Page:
Morning Call: pick of the papers

The ten must-read comment pieces from this morning's papers.

1. Mr Cameron must chose his words more carefully (The Independent)

The coalition is charged with letting playing fields fall to developers, but Michael Gove is merely going where Labour went before him, writes John Rentoul.

2. West Coast blues (Financial Times)

The privatisation of Britain’s railways in the early 1990s was meant to end the inefficiencies that had characterised the former monopolist, British Rail. Unfortunately, results have not matched expectations, writes the Financial Times.

3. Be bold, Prime Minister, make Mr Cable your Home Secretary (The Telegraph)

A seismic shake-up of the Cabinet is the only option if the Tories are to revive their fortunes, argues Paul Goodman.

4. Euston, we have a problem (The Independent)

There are only two ways to make more money from the railways - increase fares or cut staff, writes Paul Vallely.

5. From Pussy Riot, a lesson in the power of punk (The Guardian)

Putin may have more serious critics, but Pussy Riot have shown the west how artistic dissent can still make a difference, writes John Harris.

6. The U-turn on social care is a small step towards a better Britain (The Guardian)

Capping care costs will ease a terror felt by many. But leaders must beware: disaster lurks in promises the coalition can't keep, writes Jackie Ashley.

7. Britain is ready for a highbrow PM (The Independent)

Bright politicians should learn that authenticity pays; dirty wars in leafy suburbia; and books that shape generations, writes DJ Taylor.

8. Michael Gove must be allowed to complete his quiet revolution (The Telegraph)

From top down to bottom up – a cultural transformation is under way in schools across the country, writes Matthew d'Ancona.

9. Hardly persecution, Mr Assange (The Independent)

Julian Assange's soaring rhetoric from the balcony of the embassy of Ecuador today was, by now, a rather familiar performance, writes The Independent.

10. The BBC boss off to New York to change the Times (Financial Times)

The hiring of Thompson shows the NYT is eyeing a digital future, writes Andrew Edgecliffe-Johnson

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PMQs review: Theresa May shows again that Brexit means hard Brexit

The Prime Minister's promise of "an end to free movement" is incompatible with single market membership.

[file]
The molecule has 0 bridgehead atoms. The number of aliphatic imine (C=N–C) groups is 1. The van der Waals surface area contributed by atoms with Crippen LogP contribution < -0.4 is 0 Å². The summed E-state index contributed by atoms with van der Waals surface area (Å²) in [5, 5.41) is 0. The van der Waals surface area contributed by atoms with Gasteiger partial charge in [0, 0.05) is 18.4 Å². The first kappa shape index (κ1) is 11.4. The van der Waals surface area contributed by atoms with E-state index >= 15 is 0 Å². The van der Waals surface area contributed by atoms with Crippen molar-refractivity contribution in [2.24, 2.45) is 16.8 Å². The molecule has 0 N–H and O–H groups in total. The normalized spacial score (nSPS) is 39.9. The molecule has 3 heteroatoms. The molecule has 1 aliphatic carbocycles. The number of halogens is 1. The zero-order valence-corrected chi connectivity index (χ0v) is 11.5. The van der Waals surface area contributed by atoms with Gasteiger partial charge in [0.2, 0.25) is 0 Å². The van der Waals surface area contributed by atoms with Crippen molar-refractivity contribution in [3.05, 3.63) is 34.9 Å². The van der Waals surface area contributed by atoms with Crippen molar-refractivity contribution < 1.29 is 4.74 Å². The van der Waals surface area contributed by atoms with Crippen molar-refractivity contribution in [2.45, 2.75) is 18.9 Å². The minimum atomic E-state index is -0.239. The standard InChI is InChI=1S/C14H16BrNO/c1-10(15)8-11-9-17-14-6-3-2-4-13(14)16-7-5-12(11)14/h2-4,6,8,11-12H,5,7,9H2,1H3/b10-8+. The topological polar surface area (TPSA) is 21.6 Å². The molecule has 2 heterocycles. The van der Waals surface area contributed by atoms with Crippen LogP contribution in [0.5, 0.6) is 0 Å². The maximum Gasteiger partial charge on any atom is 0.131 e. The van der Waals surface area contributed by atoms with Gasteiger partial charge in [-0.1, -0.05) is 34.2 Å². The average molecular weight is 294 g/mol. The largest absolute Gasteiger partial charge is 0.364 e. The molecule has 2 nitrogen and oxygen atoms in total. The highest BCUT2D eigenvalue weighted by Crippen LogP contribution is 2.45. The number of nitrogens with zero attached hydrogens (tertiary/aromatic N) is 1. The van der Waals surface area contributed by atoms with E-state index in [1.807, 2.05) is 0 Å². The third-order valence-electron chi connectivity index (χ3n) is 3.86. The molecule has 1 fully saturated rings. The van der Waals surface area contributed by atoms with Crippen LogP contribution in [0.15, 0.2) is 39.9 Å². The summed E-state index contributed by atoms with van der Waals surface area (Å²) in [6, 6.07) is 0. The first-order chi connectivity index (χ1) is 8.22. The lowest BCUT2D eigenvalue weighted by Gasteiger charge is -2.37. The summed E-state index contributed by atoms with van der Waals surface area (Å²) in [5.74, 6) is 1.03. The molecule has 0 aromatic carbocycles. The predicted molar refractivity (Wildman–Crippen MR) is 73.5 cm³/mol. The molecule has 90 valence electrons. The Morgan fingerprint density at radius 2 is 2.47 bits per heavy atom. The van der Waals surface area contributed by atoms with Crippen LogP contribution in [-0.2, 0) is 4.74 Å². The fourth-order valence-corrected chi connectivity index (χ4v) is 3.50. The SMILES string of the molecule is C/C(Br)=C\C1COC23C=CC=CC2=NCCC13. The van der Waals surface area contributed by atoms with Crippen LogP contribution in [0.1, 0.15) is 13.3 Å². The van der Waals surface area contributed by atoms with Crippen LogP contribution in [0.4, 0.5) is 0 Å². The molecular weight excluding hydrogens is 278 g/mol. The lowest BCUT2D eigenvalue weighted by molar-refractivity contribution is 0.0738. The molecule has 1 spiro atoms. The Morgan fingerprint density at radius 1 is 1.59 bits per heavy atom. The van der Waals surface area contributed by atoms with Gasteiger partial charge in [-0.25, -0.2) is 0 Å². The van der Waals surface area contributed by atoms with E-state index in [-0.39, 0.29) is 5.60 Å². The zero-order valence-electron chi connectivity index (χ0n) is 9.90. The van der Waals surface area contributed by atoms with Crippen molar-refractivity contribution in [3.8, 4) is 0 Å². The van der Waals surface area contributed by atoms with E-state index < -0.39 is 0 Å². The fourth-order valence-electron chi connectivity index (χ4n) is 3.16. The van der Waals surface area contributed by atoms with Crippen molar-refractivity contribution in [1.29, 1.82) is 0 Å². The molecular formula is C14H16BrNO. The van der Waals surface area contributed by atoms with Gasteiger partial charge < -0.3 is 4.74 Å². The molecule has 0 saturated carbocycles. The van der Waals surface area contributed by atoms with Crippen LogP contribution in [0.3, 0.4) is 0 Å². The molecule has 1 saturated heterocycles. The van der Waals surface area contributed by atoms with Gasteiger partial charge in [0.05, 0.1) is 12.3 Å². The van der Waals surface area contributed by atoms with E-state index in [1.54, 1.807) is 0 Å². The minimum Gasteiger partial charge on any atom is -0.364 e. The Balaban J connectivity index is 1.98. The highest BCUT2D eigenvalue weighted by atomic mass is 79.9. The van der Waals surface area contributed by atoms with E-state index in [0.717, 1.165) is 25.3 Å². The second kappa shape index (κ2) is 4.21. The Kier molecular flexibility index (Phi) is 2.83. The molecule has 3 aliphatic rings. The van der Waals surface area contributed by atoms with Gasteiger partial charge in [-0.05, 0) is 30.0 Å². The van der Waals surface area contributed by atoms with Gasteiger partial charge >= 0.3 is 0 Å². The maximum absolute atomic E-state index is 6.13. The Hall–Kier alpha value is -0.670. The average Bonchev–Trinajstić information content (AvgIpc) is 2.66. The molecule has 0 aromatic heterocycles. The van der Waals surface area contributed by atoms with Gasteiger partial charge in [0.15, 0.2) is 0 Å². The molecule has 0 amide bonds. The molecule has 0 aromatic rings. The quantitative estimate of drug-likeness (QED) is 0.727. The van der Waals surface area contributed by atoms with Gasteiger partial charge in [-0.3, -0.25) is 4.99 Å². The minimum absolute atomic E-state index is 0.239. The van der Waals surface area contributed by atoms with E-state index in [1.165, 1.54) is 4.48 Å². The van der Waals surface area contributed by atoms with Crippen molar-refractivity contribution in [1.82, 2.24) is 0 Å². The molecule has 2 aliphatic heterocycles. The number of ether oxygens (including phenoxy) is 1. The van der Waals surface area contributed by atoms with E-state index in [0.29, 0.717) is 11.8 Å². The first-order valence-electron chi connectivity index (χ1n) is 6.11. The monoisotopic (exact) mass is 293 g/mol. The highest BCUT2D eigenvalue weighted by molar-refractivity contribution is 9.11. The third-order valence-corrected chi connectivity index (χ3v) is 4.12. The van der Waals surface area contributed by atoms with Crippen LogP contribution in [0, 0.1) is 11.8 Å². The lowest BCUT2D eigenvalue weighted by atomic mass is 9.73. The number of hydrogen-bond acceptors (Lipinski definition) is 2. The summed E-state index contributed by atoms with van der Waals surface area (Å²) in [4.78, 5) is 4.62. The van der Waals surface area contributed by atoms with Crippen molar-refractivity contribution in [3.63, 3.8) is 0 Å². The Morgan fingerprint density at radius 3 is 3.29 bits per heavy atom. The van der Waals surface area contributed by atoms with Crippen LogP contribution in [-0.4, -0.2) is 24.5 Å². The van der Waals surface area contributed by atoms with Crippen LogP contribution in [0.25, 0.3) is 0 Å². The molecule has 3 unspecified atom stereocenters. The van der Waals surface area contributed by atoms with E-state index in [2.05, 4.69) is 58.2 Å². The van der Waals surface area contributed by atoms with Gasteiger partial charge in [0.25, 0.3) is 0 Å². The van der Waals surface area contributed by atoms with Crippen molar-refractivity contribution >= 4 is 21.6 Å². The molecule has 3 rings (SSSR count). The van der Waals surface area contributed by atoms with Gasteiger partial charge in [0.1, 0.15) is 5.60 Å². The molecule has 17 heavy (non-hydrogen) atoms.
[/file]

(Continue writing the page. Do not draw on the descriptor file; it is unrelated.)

Theresa May, it is commonly said, has told us nothing about Brexit. At today's PMQs, Jeremy Corbyn ran with this line, demanding that May offer "some clarity". In response, as she has before, May stated what has become her defining aim: "an end to free movement". This vow makes a "hard Brexit" (or "chaotic Brexit" as Corbyn called it) all but inevitable. The EU regards the "four freedoms" (goods, capital, services and people) as indivisible and will not grant the UK an exemption. The risk of empowering eurosceptics elsewhere is too great. Only at the cost of leaving the single market will the UK regain control of immigration.

May sought to open up a dividing line by declaring that "the Labour Party wants to continue with free movement" (it has refused to rule out its continuation). "I want to deliver on the will of the British people, he is trying to frustrate the British people," she said. The problem is determining what the people's will is. Though polls show voters want control of free movement, they also show they want to maintain single market membership. It is not only Boris Johnson who is pro-having cake and pro-eating it. 

Corbyn later revealed that he had been "consulting the great philosophers" as to the meaning of Brexit (a possible explanation for the non-mention of Heathrow, Zac Goldsmith's resignation and May's Goldman Sachs speech). "All I can come up with is Baldrick, who says our cunning plan is to have no plan," he quipped. Without missing a beat, May replied: "I'm interested that [he] chose Baldrick, of course the actor playing Baldrick was a member of the Labour Party, as I recall." (Tony Robinson, a Corbyn critic ("crap leader"), later tweeted that he still is one). "We're going to deliver the best possible deal in goods and services and we're going to deliver an end to free movement," May continued. The problem for her is that the latter aim means that the "best possible deal" may be a long way from the best. 

George Eaton is political editor of the New Statesman.